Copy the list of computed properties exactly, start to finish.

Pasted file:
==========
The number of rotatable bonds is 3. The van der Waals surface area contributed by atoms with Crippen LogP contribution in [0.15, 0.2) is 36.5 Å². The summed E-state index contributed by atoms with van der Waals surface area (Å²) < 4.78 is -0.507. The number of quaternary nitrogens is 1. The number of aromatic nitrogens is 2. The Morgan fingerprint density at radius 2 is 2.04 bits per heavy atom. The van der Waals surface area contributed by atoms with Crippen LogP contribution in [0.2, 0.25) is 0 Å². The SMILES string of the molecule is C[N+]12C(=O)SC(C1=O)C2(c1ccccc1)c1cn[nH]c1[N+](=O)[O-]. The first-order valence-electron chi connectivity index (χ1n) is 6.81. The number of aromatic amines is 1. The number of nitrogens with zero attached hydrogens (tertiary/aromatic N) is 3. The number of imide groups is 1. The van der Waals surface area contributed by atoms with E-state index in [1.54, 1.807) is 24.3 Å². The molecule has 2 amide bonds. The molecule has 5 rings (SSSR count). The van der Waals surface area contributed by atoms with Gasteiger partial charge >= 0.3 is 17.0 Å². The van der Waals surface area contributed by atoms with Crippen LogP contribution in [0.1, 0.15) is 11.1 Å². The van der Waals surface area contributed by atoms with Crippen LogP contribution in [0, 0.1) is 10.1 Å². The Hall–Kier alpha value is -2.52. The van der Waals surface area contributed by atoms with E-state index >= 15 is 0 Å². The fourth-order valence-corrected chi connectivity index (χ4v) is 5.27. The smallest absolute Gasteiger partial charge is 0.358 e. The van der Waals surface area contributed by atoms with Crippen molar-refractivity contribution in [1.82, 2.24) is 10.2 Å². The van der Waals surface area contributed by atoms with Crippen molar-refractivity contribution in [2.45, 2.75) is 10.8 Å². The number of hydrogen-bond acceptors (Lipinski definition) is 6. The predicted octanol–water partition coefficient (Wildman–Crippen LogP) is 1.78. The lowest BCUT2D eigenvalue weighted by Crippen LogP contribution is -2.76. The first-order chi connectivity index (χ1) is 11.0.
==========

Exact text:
The number of rotatable bonds is 3. The van der Waals surface area contributed by atoms with Crippen LogP contribution in [0.15, 0.2) is 36.5 Å². The summed E-state index contributed by atoms with van der Waals surface area (Å²) < 4.78 is -0.507. The number of quaternary nitrogens is 1. The number of aromatic nitrogens is 2. The Morgan fingerprint density at radius 2 is 2.04 bits per heavy atom. The van der Waals surface area contributed by atoms with Crippen LogP contribution in [0.2, 0.25) is 0 Å². The SMILES string of the molecule is C[N+]12C(=O)SC(C1=O)C2(c1ccccc1)c1cn[nH]c1[N+](=O)[O-]. The first-order valence-electron chi connectivity index (χ1n) is 6.81. The number of aromatic amines is 1. The number of nitrogens with zero attached hydrogens (tertiary/aromatic N) is 3. The number of imide groups is 1. The van der Waals surface area contributed by atoms with E-state index in [1.54, 1.807) is 24.3 Å². The molecule has 2 amide bonds. The molecule has 5 rings (SSSR count). The van der Waals surface area contributed by atoms with Gasteiger partial charge >= 0.3 is 17.0 Å². The van der Waals surface area contributed by atoms with Crippen LogP contribution in [0.1, 0.15) is 11.1 Å². The van der Waals surface area contributed by atoms with Crippen LogP contribution in [0, 0.1) is 10.1 Å². The Hall–Kier alpha value is -2.52. The van der Waals surface area contributed by atoms with E-state index >= 15 is 0 Å². The fourth-order valence-corrected chi connectivity index (χ4v) is 5.27. The smallest absolute Gasteiger partial charge is 0.358 e. The van der Waals surface area contributed by atoms with Crippen molar-refractivity contribution in [1.82, 2.24) is 10.2 Å². The van der Waals surface area contributed by atoms with Crippen molar-refractivity contribution in [2.45, 2.75) is 10.8 Å². The number of hydrogen-bond acceptors (Lipinski definition) is 6. The predicted octanol–water partition coefficient (Wildman–Crippen LogP) is 1.78. The lowest BCUT2D eigenvalue weighted by Crippen LogP contribution is -2.76. The first-order chi connectivity index (χ1) is 11.0.